Why hasn't there been any public testimonials honoring their many years of heartfelt, selfless service?
Why was Cathy Brennan asked to step down?
Why did the board publicly admit that they had handled things badly but make no attempt to rectify things beyond that admission?
Why didn't the board wait until after the independent consultant to implement change?
Is Hospice a better place now?
Will the public be given answers to these questions?
To the Editor:
It is unusual for citizens with different political affiliations to find common ground on any issue. But right here on Martha's Vineyard, Island Democrats and Republicans are joining together to support a bi-partisan statewide effort to end the age-old practice of gerrymandering, the manipulation of electoral districts to dampen political competition and ensure easy re-election for those who control the process of drawing districts. Common Cause Massachusetts and a coalition of good government and civil rights groups are working to collect more than 66,000 certified signatures across the state before Thanksgiving to get the Fair Districts Initiative on the ballot in 2008.
The Fair Districts Initiative petition asks voters if they wish to support the creation of an independent, non-partisan commission to oversee the redistricting process, along with more stringent guidelines to direct the redrawing of electoral boundaries. Common Cause ran public policy questions on the issue in 15 state representative districts across the state last year, all of which won by more than two-to-one margins.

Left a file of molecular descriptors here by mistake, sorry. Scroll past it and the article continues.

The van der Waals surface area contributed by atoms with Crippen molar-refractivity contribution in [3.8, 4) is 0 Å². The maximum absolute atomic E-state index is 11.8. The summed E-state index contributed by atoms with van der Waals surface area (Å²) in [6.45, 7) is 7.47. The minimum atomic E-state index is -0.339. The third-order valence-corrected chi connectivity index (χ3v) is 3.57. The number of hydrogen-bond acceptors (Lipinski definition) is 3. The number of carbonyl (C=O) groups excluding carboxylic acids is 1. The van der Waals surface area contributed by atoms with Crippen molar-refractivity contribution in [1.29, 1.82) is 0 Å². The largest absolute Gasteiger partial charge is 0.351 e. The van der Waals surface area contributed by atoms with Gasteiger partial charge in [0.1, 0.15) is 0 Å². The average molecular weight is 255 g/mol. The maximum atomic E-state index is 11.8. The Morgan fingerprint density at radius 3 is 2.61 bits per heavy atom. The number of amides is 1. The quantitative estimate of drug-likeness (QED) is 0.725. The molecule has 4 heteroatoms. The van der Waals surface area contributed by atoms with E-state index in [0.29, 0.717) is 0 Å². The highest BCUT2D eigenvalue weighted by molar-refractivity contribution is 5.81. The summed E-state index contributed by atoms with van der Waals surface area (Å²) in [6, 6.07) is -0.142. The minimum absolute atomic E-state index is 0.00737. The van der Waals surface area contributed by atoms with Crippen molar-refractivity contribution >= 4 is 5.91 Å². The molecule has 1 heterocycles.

Redistricting as we know it today is an exercise of political power at the expense of voters and the communities of Massachusetts. With this Fair Districts Initiative petition, voters can send a clear message to Beacon Hill: end gerrymandering and promote districts that are truly representative, competitive, and allow voters to hold their elected officials accountable.
It is a matter of the fundamentals of democracy. Instead of voters choosing our elected officials, some elected officials try to choose voters under the current system. This is democracy on its head.
The leaders of both Island Republicans and Democrats believe that this is a very important issue and will be out collecting signatures across the island in the weeks to come. Please look for us out at Island businesses, or contact Rhonda Cohen at 627-8709, Jim Powell at 696-1959, or Shirley Reiss (Common Cause Massachusetts) at 645-9529, or sign up online at www.massfairdistricts.org.
In addition to collecting 66,000 certified signatures, 51 legislators must also approve the redistricting initiative in two successive two-year legislative sessions before the issue goes before Massachusetts voters in the 2008 election. So it is also important to call our elected state officials, Sen. Robert O'Leary and Rep. Eric Turkington, and ask for their support of this Fair Districts Initiative.
Democrat Council of
Martha's Vineyard Republican Club
Not just houses
To the Editor:
So you said, "They are just houses."
It's not just houses, it's about traffic, it's about wastewater disposal, it's about overbuilding in a neighborhood that is not zoned for that size of a development.